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Adult Social Services

Volume 655: debated on Monday 4 March 2019

This Government have recognised the pressures facing adult social services and have provided councils with access to an additional £10 billion of dedicated funding for adult social care for the three years up to 2019-20.

I thank the Minister for his response. However, 96% of all local authorities told the Local Government Association that there is a major national funding problem in adult social care. Demographics are changing and demand is growing. What are the Government doing to provide long-term sustainable support to local authorities such as Kirklees Council, so that they can deliver vital services to our most vulnerable citizens?

I thank the hon. Lady for her question. In the short term, £1 billion of extra funding for social care services was announced in the Budget. In the longer term, the Department of Health and Social Care will soon outline its Green Paper and a longer term sustainable settlement. However, the answer is not just about the amount of money that we spend. Her council is a fantastic example of providing good outcomes for social care by using taxpayer resources prudently. Just last week, it was named a top 10 council for social care.

The Princess of Wales Centre dementia day-care facility, which is based in the neighbouring constituency of my hon. Friend the Member for Washington and Sunderland West (Mrs Hodgson) but serves the whole of Sunderland, recently announced that it will close in June, partly due to the cut in local government funding. What will the Minister do to help to support my constituents and those of my neighbour before the extra funding becomes available? Will he meet me and my colleagues to discuss the matter?

I would be happy to meet the hon. Lady and her colleagues or, indeed, her local council. Obviously, as she just heard me say, the Budget announced an extra £1 billion for social care, which her local authority will be able to use on its own priorities, perhaps including the example that she raised.

Thank you, Mr Speaker. Honours were even on Saturday.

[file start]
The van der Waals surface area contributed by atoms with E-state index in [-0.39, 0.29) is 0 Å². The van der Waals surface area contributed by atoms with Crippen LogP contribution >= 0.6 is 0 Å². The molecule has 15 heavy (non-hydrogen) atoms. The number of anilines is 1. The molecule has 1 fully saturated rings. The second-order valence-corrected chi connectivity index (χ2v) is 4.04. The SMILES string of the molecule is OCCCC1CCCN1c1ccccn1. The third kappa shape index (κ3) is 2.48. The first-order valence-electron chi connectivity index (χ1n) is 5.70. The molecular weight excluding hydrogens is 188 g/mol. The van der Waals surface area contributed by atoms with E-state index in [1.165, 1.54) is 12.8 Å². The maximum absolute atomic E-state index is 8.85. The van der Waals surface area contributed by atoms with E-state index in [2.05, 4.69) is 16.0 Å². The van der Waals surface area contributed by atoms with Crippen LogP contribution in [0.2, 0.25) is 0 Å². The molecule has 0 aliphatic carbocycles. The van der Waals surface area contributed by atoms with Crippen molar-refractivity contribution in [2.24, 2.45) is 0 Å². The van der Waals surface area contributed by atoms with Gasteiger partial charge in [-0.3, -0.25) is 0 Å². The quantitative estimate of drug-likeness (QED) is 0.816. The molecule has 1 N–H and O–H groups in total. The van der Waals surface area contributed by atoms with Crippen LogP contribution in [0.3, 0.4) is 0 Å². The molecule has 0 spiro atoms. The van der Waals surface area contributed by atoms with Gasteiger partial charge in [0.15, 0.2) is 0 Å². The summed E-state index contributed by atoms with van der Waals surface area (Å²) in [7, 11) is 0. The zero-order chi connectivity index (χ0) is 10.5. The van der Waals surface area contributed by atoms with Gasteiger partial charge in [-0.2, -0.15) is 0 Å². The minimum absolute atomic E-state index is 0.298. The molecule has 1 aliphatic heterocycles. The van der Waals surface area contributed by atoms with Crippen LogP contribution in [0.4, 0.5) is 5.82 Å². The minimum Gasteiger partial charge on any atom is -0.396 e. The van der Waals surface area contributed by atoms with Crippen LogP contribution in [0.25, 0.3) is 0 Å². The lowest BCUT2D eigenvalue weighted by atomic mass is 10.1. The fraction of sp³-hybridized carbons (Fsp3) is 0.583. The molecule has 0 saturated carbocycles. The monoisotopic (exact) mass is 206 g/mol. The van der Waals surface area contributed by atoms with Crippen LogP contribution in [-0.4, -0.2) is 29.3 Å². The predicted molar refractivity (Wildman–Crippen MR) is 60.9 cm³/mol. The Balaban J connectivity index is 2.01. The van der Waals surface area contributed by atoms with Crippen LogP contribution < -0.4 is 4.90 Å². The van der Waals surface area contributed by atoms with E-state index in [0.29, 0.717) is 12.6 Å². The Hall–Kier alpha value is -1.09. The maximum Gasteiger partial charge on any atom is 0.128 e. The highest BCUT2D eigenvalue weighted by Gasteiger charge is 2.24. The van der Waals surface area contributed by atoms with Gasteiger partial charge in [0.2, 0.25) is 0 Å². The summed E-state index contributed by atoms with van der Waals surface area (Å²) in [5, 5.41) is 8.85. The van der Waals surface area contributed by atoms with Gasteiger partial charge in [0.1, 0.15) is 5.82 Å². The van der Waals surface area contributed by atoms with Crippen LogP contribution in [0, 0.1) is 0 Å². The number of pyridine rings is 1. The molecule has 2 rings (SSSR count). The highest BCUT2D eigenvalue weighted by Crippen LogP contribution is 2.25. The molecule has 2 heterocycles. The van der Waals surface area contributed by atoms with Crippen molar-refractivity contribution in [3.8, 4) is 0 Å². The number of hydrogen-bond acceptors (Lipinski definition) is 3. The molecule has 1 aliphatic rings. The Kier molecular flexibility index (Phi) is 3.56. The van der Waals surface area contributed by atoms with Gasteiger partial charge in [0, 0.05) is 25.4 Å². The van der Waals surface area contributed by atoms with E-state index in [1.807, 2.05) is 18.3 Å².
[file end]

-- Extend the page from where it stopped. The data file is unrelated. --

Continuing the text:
I congratulate the Minister on what he has done on adult social care, but one problem is that many people are asset rich but cash poor, and early intervention is required to prevent those people from degrading. What can he do to encourage local authorities to intervene early so that people live a healthier, longer life?

As ever, my hon. Friend makes an excellent point. He is right about the importance of early intervention, whether it is with young families and children or people who are older and frail. The Government recently announced an increase in the disabilities facilities grant, which does exactly what he says and helps people proactively to adapt their homes so that they can stay independent for longer. That is an example of the prevention work that he mentions, and he is right that we should focus on that in future.

Will the Minister join me in commending the excellent work of Conservative-controlled North West Leicestershire District Council? By building the new homes that our country needs and attracting business, investment and jobs, it has managed to freeze council tax since 2010 and it has pledged to freeze council tax for a further four years, if it is successfully re-elected on 2 May.

I praise North West Leicestershire District Council, which I know well. My hon. Friend is a well-established champion of the council and he is right to highlight its focus on creating a pro-growth culture in its area, using the tools at its disposal to drive economic growth, keep taxes low for its taxpayers and provide high-quality local services.

Has the Minister read the letter to the Prime Minister—it was sent last week but published over the weekend—from Health for Care, which is a new coalition of organisations that speak passionately about their view that social care is on the “brink of collapse”? Will he meet me to discuss the coalition’s concerns, the report published by the Health and Social Care Committee, which I chair, and the Housing, Communities and Local Government Committee, our findings and the work that we did with the Citizens’ Assembly?

I praise the work done by both Select Committees in producing some options for the social care Green Paper, and I know that they are being actively considered, as they should be. To the hon. Lady’s broader point, her characterisation is perhaps a little unfair, because good things are happening in social care. The recent publication of the delayed transfer of care statistics showed that they have halved since the peak of a couple of years ago, which shows that good progress is being made.